Paul La Farge has his character refer to him as a ‘creepy pervert’ in his short story for the New Yorker this week, before attacking his theory of freedom. He also writes:
The husband is not trying to pick anyone up. His wife will be back in an hour or two, and besides, who would dream of picking someone up with Rousseau? Of all the authors you could try to pick someone up with, Rousseau is probably the worst. Or maybe Kant.
Strangely, though, I think Elizabeth Kolbert’s piece on kids Spoiled Rotten has even more Rousseauian themes. She contrasts the discoveries of anthropologists concerning the childhood work ethic in the Matsigenka tribe of the Amazon with the lazy brats that plague the West:
[B]y the time they reach puberty Matsigenka kids have mastered most of the skills necessary for survival. Their competence encourages autonomy, which fosters further competence—a virtuous cycle that continues to adulthood.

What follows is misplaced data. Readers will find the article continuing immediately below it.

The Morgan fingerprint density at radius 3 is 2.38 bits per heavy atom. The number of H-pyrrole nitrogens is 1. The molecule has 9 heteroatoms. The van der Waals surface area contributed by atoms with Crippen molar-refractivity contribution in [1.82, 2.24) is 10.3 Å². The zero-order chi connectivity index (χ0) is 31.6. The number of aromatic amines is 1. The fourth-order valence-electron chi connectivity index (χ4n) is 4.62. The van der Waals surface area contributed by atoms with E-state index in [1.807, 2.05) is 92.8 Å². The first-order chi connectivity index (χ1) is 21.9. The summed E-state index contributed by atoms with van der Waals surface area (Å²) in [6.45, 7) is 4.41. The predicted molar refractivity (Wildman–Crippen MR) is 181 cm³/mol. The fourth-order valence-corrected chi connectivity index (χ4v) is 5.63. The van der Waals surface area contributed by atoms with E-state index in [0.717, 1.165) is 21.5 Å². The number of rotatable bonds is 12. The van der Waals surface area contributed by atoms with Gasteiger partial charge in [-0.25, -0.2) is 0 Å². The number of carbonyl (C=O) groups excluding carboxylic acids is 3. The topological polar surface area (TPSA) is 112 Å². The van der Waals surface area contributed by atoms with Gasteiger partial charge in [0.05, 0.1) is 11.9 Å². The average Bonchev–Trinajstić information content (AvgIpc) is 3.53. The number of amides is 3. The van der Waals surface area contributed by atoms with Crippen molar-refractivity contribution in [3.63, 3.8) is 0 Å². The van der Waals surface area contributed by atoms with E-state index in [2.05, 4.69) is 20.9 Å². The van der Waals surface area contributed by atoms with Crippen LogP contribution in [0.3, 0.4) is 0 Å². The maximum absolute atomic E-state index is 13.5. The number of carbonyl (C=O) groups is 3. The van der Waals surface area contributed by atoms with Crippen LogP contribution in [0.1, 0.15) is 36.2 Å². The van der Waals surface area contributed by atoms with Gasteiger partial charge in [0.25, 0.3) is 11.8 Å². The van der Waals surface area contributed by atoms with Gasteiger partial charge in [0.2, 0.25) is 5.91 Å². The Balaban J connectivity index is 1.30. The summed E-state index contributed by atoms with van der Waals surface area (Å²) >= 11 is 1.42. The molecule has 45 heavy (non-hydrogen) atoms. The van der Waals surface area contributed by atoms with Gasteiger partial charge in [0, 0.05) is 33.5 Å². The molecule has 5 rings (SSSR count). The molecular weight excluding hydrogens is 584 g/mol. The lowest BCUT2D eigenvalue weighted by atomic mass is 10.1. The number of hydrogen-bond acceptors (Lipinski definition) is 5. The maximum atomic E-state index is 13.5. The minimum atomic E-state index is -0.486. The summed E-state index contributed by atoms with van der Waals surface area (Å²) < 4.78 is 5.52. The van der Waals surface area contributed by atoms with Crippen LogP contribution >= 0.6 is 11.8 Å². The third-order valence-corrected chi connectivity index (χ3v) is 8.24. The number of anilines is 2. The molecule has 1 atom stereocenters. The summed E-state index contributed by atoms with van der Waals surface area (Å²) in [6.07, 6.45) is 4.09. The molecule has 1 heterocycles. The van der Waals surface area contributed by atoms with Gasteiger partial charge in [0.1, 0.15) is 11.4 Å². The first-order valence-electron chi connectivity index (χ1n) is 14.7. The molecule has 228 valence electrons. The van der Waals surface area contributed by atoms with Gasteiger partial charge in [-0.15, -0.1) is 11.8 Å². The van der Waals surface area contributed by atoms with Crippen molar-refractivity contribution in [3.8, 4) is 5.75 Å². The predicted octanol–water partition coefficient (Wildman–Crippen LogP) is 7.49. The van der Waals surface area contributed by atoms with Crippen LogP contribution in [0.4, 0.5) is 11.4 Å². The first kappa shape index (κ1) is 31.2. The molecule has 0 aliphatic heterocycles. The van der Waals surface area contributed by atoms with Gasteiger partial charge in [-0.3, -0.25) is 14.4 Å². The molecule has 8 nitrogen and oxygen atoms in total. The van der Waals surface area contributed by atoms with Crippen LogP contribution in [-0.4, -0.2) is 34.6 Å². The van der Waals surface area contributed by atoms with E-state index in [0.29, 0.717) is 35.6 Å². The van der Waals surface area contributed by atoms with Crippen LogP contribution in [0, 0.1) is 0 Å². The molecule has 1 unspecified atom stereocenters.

The cycle in American households seems mostly to run in the opposite direction. So little is expected of kids that even adolescents may not know how to operate the many labor-saving devices their homes are filled with. Their incompetence begets exasperation, which results in still less being asked of them.
Rousseau, of course, makes sure in Émile that his model human spends his early years outside civilisation, concerning himself only with fulfilling his basic needs independent of any parental pampering.
[Update: I’m ashamed to admit the ‘creepy pervert’ comment rang no bells for me. Aveek explains. Google ‘Rousseau, masochism’. Heh]